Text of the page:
Three businesses have been cited and fined by the state after an investigation of a deadly Hendersonville wall collapse in January.
Thirty-seven-year old Marcelino Godofredo Rendon Hernandez died and four others were injured in the accident, WLOS-TV reported, based on a North Carolina Department of Labor (NCDOL) news release. They were working on the 12-foot retaining wall at the Hajoca Company on Spartanburg Highway.
The Labor Department cited Robert Crawford Masonry and Hajoca Corp. each with one alleged willful serious violation and one alleged serious violation of the Occupational Safety and Health Act of North Carolina.
The total penalty for each company is $30,800.
The Labor Department also cited Pinnacle Grading Co. Inc. with one alleged serious violation of the Occupational Safety and Health Act of North Carolina. Pinnacle Grading was penalized $2,800.
Civil penalties for violations are included in the Occupational Safety and Health Act of North Carolina in the General Statutes, the NCDOL statement says. The maximum penalty for each willful violation is $70,000 and for each serious violation is $7,000. The Labor Department can take into consideration various factors such as the seriousness of the violation, the size of the business, an employer’s previous record.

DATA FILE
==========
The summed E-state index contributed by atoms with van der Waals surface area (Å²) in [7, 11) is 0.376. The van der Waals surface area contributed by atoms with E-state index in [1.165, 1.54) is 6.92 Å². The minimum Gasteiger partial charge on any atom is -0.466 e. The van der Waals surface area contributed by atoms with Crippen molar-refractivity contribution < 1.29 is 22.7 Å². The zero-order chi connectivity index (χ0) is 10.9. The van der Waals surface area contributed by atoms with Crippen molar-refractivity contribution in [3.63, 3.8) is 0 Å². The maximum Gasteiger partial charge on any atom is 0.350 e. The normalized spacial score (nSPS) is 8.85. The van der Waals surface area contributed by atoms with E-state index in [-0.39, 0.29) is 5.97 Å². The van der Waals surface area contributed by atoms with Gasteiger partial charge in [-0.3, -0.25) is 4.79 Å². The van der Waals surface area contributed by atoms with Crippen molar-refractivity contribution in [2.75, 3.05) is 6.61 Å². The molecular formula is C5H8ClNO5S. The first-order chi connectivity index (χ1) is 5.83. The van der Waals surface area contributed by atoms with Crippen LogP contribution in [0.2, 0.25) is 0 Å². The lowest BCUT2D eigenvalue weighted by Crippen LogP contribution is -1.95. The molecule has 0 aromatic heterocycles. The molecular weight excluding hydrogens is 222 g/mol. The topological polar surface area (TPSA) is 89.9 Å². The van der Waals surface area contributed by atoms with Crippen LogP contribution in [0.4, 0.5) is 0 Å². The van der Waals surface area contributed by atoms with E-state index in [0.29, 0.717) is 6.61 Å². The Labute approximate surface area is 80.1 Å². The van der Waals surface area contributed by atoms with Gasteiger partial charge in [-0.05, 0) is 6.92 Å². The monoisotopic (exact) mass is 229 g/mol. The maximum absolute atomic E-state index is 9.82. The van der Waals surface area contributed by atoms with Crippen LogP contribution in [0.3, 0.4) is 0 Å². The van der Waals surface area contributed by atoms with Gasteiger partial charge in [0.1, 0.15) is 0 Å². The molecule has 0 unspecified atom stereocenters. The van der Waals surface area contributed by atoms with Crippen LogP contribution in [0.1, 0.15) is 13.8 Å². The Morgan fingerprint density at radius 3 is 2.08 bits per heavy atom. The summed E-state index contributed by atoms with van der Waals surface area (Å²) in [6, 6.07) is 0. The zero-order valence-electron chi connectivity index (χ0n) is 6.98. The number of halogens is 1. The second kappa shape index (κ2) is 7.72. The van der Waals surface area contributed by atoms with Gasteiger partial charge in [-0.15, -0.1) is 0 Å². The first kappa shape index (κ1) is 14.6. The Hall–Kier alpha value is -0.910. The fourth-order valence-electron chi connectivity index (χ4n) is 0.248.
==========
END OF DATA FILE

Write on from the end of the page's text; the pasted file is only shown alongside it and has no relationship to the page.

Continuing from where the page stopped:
- The Department of Labor considers the employer’s information and decides to issue amended citations. The employer retains all of its appeal rights if this happens.
- The department issues a “no change” letter, meaning that the citations will remain as they were originally issued. The employer has 15 working days from the day it receives the no change letter to file a notice of contest with the Occupational Safety and Health Review Commission of North Carolina or pay the penalty.
- The department drafts an informal settlement agreement if it is determined that an agreement would be beneficial to employee safety and health or to expedite abatement or to resolve the case. The informal settlement agreement may include penalty reduction, modifying citations, mandating the establishment of safety and health guidelines, or requiring the correction of similar hazards at all company locations. The agreement will also include a statement that the employer waives the right to contest the citation issued and penalties agreed upon. The company has 15 working days to decide if it wants to sign the informal settlement agreement or file a notice of contest with the OSH Review Commission.